lemmas checkmate, mate

    definition an expression that is uttered during a game of chess to declare thatthe final winning move has taken place

    domain usage 15167474-n (utterance)

    see also 00167764-n (checkmate)

    3

    7777777775

    We have worked through roughly half of the data provided by Jovanovic (2004), thereis a long tail of very specific synsets (like checkmate or tally-ho). Were still workingthrough the big class of onomatopoeias and other specific interjections, but they were leftout of this first batch of additions because they require some work to create individualconcepts with detailed definitions and relations.

    4

    Interjections (VII)

  • Interjections (VIII)

    19

    Concept SensesSurprise, Wonder 58Pity, Sorrow 19Joy, Pleasure 17Anger, Annoyance, Irritation 41Approval, Triumph, Enthusiasm 10Contempt, Disgust, Impatience 59Pain 7Sympathy 2Delight 11Fear 3Relief 2Encouragement 16Attention-Seeking 36Toasting 10General Greetings 13Morning Greetings 2Afternoon Greetings 2Night Greetings 2General Farewells 21Night Farewells 5Checkmate 2Number of senses 336

    Table 4: Interjective Senses

    Whenever possible, we enrich this flatter hierarchy with links to other existing concepts(e.g. good night is linked to 15167474-n, night, the period spent sleeping). We give twoexamples here:2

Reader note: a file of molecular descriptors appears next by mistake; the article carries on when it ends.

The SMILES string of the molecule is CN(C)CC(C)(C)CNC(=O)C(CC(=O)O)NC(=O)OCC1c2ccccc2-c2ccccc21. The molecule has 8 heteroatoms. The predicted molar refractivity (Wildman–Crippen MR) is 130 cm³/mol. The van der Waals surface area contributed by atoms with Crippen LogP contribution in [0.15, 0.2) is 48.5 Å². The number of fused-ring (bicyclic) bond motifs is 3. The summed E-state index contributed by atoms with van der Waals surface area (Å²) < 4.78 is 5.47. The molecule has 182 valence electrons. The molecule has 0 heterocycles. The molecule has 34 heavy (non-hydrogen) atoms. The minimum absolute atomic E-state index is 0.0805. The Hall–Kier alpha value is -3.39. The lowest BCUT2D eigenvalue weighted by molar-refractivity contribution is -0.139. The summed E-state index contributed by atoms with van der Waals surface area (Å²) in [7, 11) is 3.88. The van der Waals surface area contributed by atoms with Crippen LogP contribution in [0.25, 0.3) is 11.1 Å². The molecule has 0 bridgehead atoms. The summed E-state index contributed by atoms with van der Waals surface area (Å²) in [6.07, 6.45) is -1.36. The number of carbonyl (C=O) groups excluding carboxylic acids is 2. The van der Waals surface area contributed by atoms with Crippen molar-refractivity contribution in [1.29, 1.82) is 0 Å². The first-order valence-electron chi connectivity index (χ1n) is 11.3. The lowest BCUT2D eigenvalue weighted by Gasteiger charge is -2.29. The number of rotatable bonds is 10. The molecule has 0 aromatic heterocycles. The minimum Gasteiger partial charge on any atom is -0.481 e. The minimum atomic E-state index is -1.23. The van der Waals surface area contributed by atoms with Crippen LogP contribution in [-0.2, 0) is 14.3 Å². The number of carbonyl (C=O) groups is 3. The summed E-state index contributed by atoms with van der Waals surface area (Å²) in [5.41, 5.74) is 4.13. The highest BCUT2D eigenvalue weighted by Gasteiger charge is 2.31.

666666666664

    80000001-x (general greeting)

    lemmas aloha, ciao, gday, good day, hallo, halloa, halloo, hallow, hello, hi,howdy, hullo, sup

    definition an expression that is uttered as a general greeting, regardless of thetime of day

    domain usage 15167474-n (utterance)

    see also 06630017-n (greeting)

    3

    777777777775

    2

    6666666664

    80000002-x (checkmate)

    lemmas checkmate, mate

    definition an expression that is uttered during a game of chess to declare thatthe final winning move has taken place

    domain usage 15167474-n (utterance)

    see also 00167764-n (checkmate)

    3

    7777777775